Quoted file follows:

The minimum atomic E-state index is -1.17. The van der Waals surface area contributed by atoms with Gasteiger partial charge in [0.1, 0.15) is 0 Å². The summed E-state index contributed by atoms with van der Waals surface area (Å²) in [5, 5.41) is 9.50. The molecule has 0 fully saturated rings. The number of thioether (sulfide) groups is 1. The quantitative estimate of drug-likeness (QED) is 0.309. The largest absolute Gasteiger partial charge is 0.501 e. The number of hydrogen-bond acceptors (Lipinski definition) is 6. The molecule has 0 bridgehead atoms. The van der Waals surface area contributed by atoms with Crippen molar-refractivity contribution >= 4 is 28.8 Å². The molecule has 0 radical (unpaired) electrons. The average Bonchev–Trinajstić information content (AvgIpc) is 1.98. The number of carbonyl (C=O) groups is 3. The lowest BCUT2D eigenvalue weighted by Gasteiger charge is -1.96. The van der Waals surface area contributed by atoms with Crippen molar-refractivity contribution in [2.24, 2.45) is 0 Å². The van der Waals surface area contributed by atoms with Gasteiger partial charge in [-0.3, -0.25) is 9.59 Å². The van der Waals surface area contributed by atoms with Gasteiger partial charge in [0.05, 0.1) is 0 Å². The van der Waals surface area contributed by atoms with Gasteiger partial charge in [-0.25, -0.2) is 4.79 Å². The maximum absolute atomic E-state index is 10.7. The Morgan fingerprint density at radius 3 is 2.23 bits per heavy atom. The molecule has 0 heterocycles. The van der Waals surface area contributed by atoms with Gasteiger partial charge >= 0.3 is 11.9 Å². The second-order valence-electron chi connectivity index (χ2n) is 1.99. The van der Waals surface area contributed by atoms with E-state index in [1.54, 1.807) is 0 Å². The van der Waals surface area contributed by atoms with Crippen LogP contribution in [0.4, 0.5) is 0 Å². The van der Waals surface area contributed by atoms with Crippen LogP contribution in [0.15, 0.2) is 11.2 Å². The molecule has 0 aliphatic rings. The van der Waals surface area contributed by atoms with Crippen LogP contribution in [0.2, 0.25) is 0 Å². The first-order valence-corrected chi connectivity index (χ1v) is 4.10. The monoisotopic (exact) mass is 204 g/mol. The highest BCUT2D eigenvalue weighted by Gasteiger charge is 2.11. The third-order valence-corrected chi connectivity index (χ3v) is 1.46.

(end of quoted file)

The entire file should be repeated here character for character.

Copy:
The minimum atomic E-state index is -1.17. The van der Waals surface area contributed by atoms with Gasteiger partial charge in [0.1, 0.15) is 0 Å². The summed E-state index contributed by atoms with van der Waals surface area (Å²) in [5, 5.41) is 9.50. The molecule has 0 fully saturated rings. The number of thioether (sulfide) groups is 1. The quantitative estimate of drug-likeness (QED) is 0.309. The largest absolute Gasteiger partial charge is 0.501 e. The number of hydrogen-bond acceptors (Lipinski definition) is 6. The molecule has 0 bridgehead atoms. The van der Waals surface area contributed by atoms with Crippen molar-refractivity contribution >= 4 is 28.8 Å². The molecule has 0 radical (unpaired) electrons. The average Bonchev–Trinajstić information content (AvgIpc) is 1.98. The number of carbonyl (C=O) groups is 3. The lowest BCUT2D eigenvalue weighted by Gasteiger charge is -1.96. The van der Waals surface area contributed by atoms with Crippen molar-refractivity contribution in [2.24, 2.45) is 0 Å². The van der Waals surface area contributed by atoms with Gasteiger partial charge in [-0.3, -0.25) is 9.59 Å². The van der Waals surface area contributed by atoms with Gasteiger partial charge in [0.05, 0.1) is 0 Å². The van der Waals surface area contributed by atoms with Gasteiger partial charge in [-0.25, -0.2) is 4.79 Å². The maximum absolute atomic E-state index is 10.7. The Morgan fingerprint density at radius 3 is 2.23 bits per heavy atom. The molecule has 0 heterocycles. The van der Waals surface area contributed by atoms with Gasteiger partial charge >= 0.3 is 11.9 Å². The second-order valence-electron chi connectivity index (χ2n) is 1.99. The van der Waals surface area contributed by atoms with E-state index in [1.54, 1.807) is 0 Å². The van der Waals surface area contributed by atoms with Crippen LogP contribution in [0.4, 0.5) is 0 Å². The van der Waals surface area contributed by atoms with Crippen LogP contribution in [0.15, 0.2) is 11.2 Å². The molecule has 0 aliphatic rings. The van der Waals surface area contributed by atoms with Crippen LogP contribution in [0.2, 0.25) is 0 Å². The first-order valence-corrected chi connectivity index (χ1v) is 4.10. The monoisotopic (exact) mass is 204 g/mol. The highest BCUT2D eigenvalue weighted by Gasteiger charge is 2.11. The third-order valence-corrected chi connectivity index (χ3v) is 1.46.